If the transformer can be mounted in an iron case or can, any stray fields which might give rise to hum can be suppressed. The old case of a choke or transformer could be used or even a heavy tin. In this case the leads should be brought out through insulating bushings or the terminal strip should be well insulated. The case or can should not be allowed to touch the winding at any point, both to assist in insulation and also to allow air to circulate freely for the purposes of ventilation.

In some cases the most tiresome and painstaking work, that of winding the H.T. secondary coil, can be avoided. The transformer can be made on a proportionately smaller core with primary and secondary windings to feed the valve (tube) and rectifier heaters, the H.T. being drawn straight from the mains by using the rectifier as a half-wave device (Fig. 10b). This system is used extensively in television design.

The operation of the power pack as a whole may here be considered, with reference to Fig. 10a, where the transformer just described is shown in its circuit. The H.T. secondary has been wound to give a R.M.S. voltage of 350 which means that the peak voltage will be 350 X 1.414 (peak value of a sinusoidal wave).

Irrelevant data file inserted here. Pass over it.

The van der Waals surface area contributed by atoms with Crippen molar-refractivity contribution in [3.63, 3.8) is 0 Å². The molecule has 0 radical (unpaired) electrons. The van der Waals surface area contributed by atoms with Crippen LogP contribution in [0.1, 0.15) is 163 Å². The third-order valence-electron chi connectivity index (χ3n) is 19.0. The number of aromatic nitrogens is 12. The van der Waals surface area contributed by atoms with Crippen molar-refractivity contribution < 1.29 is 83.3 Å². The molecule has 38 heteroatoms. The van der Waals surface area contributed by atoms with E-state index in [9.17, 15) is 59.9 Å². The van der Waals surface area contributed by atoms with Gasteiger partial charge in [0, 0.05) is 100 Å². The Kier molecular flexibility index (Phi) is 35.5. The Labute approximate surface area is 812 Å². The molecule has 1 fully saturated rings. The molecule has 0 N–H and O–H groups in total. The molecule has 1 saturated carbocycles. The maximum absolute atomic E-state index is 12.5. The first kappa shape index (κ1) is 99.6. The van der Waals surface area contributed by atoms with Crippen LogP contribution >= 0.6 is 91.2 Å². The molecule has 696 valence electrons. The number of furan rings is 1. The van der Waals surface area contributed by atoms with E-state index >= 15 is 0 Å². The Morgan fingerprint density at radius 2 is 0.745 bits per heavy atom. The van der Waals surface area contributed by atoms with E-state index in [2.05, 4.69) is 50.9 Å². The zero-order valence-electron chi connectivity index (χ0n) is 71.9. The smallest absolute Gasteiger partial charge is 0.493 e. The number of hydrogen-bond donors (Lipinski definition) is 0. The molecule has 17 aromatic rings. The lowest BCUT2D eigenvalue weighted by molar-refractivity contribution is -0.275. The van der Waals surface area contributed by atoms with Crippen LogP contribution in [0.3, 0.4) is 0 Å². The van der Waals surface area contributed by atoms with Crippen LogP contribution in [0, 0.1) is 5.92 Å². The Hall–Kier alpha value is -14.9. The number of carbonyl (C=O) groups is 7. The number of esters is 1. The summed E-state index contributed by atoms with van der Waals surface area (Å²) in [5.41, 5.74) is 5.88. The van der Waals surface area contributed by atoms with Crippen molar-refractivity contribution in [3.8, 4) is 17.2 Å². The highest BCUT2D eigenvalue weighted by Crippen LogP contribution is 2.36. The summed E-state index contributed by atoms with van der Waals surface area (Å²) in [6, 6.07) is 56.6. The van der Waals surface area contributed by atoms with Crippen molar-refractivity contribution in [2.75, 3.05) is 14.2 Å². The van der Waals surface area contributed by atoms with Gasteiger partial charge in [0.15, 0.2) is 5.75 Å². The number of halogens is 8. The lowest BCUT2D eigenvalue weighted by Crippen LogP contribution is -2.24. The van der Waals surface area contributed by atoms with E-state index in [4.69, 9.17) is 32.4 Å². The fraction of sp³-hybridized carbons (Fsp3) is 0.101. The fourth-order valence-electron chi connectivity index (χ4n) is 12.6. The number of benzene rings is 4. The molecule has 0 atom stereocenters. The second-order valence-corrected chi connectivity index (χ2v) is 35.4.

Thus the rectifier anodes will have peak voltages of 495 volts, the whole winding having a peak voltage across it of 990 volts and even after the voltage drop due to the rectifier is allowed for the capacitor. A, has a voltage across it well in excess of 350 volts -- probably 450 volts. This explains why the voltage rating for this capacitor is necessarily high; a 350 volt working component would soon fail in this position.

The actual value of the condenser in microfarads is more or less of a compromise for the final output voltage of the power pack depends to a great extent on the size of the reservoir. If it were to be omitted the output voltage would be very low and as it rises in capacity so the output voltage rises towards the peak value. Before the peak voltage is reached, however, the condenser is excessively large (and expensive), but moreover, it would be drawing very heavy currents from the rectifier valve (tube) on each surge or peak of the cycle and the valve (tube) would soon lose its emission.


Fig. 10.